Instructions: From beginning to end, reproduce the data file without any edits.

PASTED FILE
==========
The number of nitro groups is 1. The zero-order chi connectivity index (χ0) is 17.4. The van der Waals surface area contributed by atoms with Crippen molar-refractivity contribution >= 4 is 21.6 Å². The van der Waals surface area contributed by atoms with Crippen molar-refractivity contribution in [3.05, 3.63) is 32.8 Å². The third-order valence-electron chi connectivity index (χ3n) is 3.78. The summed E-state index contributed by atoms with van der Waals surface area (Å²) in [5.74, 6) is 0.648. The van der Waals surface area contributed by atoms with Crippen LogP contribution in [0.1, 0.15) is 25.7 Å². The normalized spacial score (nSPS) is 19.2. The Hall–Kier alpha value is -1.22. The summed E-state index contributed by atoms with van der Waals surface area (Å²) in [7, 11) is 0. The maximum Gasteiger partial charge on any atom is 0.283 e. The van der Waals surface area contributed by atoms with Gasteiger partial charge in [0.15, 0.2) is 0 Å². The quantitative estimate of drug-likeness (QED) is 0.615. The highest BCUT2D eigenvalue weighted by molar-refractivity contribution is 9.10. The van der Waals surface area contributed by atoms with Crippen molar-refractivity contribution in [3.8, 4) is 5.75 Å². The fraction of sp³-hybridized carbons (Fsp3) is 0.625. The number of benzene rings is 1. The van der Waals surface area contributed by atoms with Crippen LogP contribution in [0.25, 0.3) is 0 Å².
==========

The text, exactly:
The number of nitro groups is 1. The zero-order chi connectivity index (χ0) is 17.4. The van der Waals surface area contributed by atoms with Crippen molar-refractivity contribution >= 4 is 21.6 Å². The van der Waals surface area contributed by atoms with Crippen molar-refractivity contribution in [3.05, 3.63) is 32.8 Å². The third-order valence-electron chi connectivity index (χ3n) is 3.78. The summed E-state index contributed by atoms with van der Waals surface area (Å²) in [5.74, 6) is 0.648. The van der Waals surface area contributed by atoms with Crippen LogP contribution in [0.1, 0.15) is 25.7 Å². The normalized spacial score (nSPS) is 19.2. The Hall–Kier alpha value is -1.22. The summed E-state index contributed by atoms with van der Waals surface area (Å²) in [7, 11) is 0. The maximum Gasteiger partial charge on any atom is 0.283 e. The van der Waals surface area contributed by atoms with Gasteiger partial charge in [0.15, 0.2) is 0 Å². The quantitative estimate of drug-likeness (QED) is 0.615. The highest BCUT2D eigenvalue weighted by molar-refractivity contribution is 9.10. The van der Waals surface area contributed by atoms with Crippen molar-refractivity contribution in [3.8, 4) is 5.75 Å². The fraction of sp³-hybridized carbons (Fsp3) is 0.625. The number of benzene rings is 1. The van der Waals surface area contributed by atoms with Crippen LogP contribution in [0.25, 0.3) is 0 Å².